A traditional diner reinvents itself
By Alison Rooney
When Saman Munaweera opened his restaurant, Red Pepper Diner, in October 2014, he presumed his potential customers would want “American” food rather than the cuisine of his native Sri Lanka. After searching high (the farther reaches of upstate New York) and low (Staten Island), and looking at around 50 properties, one situated at 1458 Route 9D between Route 52 and Dutchess Stadium, enticed him. He bought the business, which was formerly Salinas Tequilas, and renovated.
He filled the menu with traditional items, from griddle breakfasts to burgers and paninis. Munaweera, a gregarious host who would often chat with customers about his homeland and its cuisine, was surprised to learn they had an interest in what they hadn’t before tasted. Some asked if he would prepare some of his native dishes, and soon Munaweera was offering them to every customer, even though they remained “off menu.” Next he experimented with a buffet with both Sri Lankan and traditional American foods, and the response was immediate: people loved the Sri Lankan dishes.
“People found the dishes to be very flavorful, and also very lean and healthy, cooked with very little fat, and not many processed ingredients,” he says. “Most people don’t know about Sri Lanka or the cuisine. So we worked on a menu, consisting of the traditional favorites — foods you always want when you go back home — and also things people can identify easily.” The menu also has photos of the dishes.
Now every customer is handed two menus: one for Red Pepper Diner, with its traditional offerings, and the other for Red Pepper RaSa (rasa means “taste” in Sinhalese), with the Sri Lankan dishes.
“Every Sri Lankan meal has rice and at least two proteins and an assortment of vegetables: greens, carrots, beets and a savory melon,” Munaweera explains. “Everything is cooked on the day, and I make everything by hand, including the vegetable stock, using fresh ingredients. In summer we grow vegetables in the small yard out the back. Also, we’re not spice-heavy. In Sri Lanka you toast the spices first to release the fragrances, then build the dishes from the ground up, around those.”
As Munaweera describes it, Sri Lanka, although small in area, has distinct geographic and climatic regions, as well as numerous ethnicities and religious groups (the vast majority of its people are Buddhist, but there are also Hindus, Christians and Muslims), and the cuisine reflects this. His home city, Kandy, is in hill country and has a mild climate, while the food of the south is far spicier. Sri Lanka’s colonization and trading history influenced its varied cuisine as well. As part of the British empire from 1815 until gaining its independence in 1948, Sri Lanka was ruled and settled by the Portuguese and later the Dutch and was long described as “the spice island,” a focal point in trade routes worldwide.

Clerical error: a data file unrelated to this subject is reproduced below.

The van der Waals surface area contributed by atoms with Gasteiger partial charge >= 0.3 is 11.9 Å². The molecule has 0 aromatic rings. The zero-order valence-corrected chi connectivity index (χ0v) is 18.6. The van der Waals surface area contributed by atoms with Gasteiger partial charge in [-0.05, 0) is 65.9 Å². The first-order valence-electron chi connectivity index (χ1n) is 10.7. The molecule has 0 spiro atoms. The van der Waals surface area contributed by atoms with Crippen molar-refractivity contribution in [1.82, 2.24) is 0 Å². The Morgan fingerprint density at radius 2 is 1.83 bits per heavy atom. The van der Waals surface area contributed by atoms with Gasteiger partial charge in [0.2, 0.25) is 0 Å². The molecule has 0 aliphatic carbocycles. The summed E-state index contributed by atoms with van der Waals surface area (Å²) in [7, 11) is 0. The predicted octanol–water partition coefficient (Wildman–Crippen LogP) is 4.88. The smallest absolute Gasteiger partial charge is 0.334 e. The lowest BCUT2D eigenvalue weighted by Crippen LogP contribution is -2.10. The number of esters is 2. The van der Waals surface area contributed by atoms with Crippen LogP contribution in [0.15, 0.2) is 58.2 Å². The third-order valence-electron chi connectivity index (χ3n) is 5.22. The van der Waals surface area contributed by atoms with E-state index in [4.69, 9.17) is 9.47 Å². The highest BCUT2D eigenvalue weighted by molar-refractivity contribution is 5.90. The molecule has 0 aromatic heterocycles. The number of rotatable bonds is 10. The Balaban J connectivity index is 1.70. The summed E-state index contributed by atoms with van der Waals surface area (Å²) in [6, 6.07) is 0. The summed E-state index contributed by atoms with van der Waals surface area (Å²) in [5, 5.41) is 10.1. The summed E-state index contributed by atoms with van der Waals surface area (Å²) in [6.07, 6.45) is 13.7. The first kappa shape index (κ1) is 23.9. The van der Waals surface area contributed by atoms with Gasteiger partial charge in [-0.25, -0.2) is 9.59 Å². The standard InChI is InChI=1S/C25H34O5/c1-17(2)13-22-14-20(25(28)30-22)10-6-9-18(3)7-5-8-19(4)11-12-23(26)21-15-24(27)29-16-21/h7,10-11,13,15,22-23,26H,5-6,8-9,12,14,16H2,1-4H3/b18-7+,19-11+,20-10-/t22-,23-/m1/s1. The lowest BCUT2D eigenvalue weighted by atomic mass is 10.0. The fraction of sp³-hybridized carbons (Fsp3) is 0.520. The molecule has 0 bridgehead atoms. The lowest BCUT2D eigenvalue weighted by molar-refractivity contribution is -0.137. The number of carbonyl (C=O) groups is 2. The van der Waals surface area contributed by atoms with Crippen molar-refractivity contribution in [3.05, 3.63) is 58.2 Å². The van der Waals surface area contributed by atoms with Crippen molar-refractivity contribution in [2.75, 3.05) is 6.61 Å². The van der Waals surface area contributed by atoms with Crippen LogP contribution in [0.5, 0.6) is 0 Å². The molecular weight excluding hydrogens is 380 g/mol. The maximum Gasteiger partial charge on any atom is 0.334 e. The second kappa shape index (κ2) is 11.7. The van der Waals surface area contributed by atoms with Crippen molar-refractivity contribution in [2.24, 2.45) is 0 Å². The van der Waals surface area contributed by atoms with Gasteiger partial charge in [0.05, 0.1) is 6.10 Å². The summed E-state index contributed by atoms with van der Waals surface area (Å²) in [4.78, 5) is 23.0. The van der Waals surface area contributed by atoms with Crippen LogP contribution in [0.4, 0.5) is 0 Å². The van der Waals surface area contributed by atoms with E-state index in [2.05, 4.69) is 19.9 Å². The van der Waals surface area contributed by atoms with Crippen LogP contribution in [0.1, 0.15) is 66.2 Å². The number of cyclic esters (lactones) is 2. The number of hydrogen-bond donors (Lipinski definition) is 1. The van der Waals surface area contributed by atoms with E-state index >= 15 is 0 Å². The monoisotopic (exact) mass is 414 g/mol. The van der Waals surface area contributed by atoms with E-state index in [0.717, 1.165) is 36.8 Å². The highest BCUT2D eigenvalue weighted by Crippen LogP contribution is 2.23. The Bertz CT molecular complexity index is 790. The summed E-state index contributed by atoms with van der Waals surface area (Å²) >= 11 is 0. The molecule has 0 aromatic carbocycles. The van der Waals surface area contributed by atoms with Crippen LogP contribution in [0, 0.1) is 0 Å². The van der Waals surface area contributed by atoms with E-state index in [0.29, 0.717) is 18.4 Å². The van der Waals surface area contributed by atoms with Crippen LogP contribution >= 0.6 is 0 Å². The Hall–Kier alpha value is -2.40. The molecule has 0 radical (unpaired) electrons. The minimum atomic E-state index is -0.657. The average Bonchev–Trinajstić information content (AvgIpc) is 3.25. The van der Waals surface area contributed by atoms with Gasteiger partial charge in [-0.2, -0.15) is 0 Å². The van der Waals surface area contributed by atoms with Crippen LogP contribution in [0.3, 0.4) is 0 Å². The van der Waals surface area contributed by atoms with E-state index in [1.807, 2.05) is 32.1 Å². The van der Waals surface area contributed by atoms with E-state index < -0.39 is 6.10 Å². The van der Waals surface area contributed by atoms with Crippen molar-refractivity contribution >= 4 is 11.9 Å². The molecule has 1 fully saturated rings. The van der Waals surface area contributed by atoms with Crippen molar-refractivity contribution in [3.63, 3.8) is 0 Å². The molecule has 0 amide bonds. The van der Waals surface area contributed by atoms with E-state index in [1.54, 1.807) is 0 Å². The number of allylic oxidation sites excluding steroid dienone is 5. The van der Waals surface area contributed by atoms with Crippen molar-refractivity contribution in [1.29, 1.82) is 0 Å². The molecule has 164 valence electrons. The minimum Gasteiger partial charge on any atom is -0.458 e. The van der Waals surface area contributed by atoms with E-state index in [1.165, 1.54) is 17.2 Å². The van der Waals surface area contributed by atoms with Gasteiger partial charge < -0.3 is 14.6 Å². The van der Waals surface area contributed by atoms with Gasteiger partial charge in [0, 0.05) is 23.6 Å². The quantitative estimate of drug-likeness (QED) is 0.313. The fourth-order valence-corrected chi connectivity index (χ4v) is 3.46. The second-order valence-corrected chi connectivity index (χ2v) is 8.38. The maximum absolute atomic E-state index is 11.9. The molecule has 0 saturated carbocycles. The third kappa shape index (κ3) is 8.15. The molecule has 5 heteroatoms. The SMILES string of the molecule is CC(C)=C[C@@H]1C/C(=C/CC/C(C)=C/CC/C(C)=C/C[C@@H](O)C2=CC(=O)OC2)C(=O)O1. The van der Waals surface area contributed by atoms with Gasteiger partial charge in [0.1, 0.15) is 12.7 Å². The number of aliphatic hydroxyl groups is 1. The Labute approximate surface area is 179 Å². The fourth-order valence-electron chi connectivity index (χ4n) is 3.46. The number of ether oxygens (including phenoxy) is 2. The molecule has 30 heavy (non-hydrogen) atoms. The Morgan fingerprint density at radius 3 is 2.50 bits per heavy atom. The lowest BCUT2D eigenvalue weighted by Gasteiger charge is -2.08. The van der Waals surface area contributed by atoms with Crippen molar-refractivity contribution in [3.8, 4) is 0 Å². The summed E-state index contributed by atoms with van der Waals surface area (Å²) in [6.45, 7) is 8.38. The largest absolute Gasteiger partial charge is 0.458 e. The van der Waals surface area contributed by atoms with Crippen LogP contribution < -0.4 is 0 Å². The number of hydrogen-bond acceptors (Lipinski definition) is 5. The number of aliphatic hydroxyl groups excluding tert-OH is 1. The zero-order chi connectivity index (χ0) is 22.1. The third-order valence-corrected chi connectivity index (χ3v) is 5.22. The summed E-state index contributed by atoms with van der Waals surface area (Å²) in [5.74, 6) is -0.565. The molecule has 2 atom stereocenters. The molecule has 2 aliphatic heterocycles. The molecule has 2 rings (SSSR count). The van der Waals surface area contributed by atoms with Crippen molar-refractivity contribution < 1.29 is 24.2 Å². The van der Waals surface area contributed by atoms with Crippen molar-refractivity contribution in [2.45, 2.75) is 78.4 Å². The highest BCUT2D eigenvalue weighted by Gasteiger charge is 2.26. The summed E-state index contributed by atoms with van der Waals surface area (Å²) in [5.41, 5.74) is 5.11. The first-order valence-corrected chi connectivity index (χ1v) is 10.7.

The Sri Lankan menu offers appetizers like brinjal moju, pickled eggplant; shredded curry beets; lentil dhal cooked with coconut milk and regional spices; and a coconut, chili, lime and spices sambal garnish, each of which are $3. As for main courses, most of which are $12 to $15, kothu roti provides an introduction to a dish popular at street markets all over Sri Lanka. It consists of shredded roti flatbread stir-fried with vegetables, onions, eggs and sometimes a protein, finished with a curry sauce. The clanging of the cleavers chopping the roti is a familiar sound throughout the country, Munaweera says.
In addition there are beef, chicken and goat curries and biryanis with saffron, cashew nuts, raisins and herbs, along with pol roti — pan-grilled flatbreads made with fresh coconut, onion and green chilies. Also featured are hoppers — crispy bowl-shaped pancakes made with rice flour, eaten for breakfast, lunch or dinner in Sri Lanka. There are different varieties, sweet and savory, some with an egg cooked in the middle. String hoppers are string mats of vermicelli, eaten with curry, chutney and sambols.
To finish the meal off there is watalappan, a custard dessert made from coconut milk, palm sugar, cashews, cinnamon, cloves, cardamom and nutmeg. The restaurant also serves Sri Lankan beers, Lion Imperial Lager and Lion Stout, as well as Ceylon (Sri Lanka’s former name) teas. The Friday night buffet provides two curries and rice and noodles, three or four vegetables and two desserts for $14. A full bar is open in an adjoining room.
As the only Sri Lankan restaurant around this area, the expatriate community, including many doctors and dentists living near Newburgh, quickly discovered Red Pepper RaSa. It’s far easier than making the trek to Staten Island, which has many Sri Lankan restaurants. That’s good news for Munaweera, who first moved about eight years ago to New York City (which he calls “beautiful, I loved it when I saw it, seeing the world in the same spot, everyone from different cultures living together”) with his family, which includes his wife, Thanuja, a beautician, whom he met in Dubai, and two children, ages 5 and 7.
“We’re happy here,” he says. “This is a better future for my kids.” His plans include adding more décor reflective of Sri Lanka to the restaurant, including photographs; opening a summer patio and possibly expanding the buffet to Saturday night and/or a Sunday brunch.
Red Pepper is open daily for breakfast, lunch and dinner; the Friday buffet is served from 6 to 10 p.m. For more information, visit its Facebook page or call 845-440-0020.The Current is a nonprofit supported by its readers; please consider a year-end gift.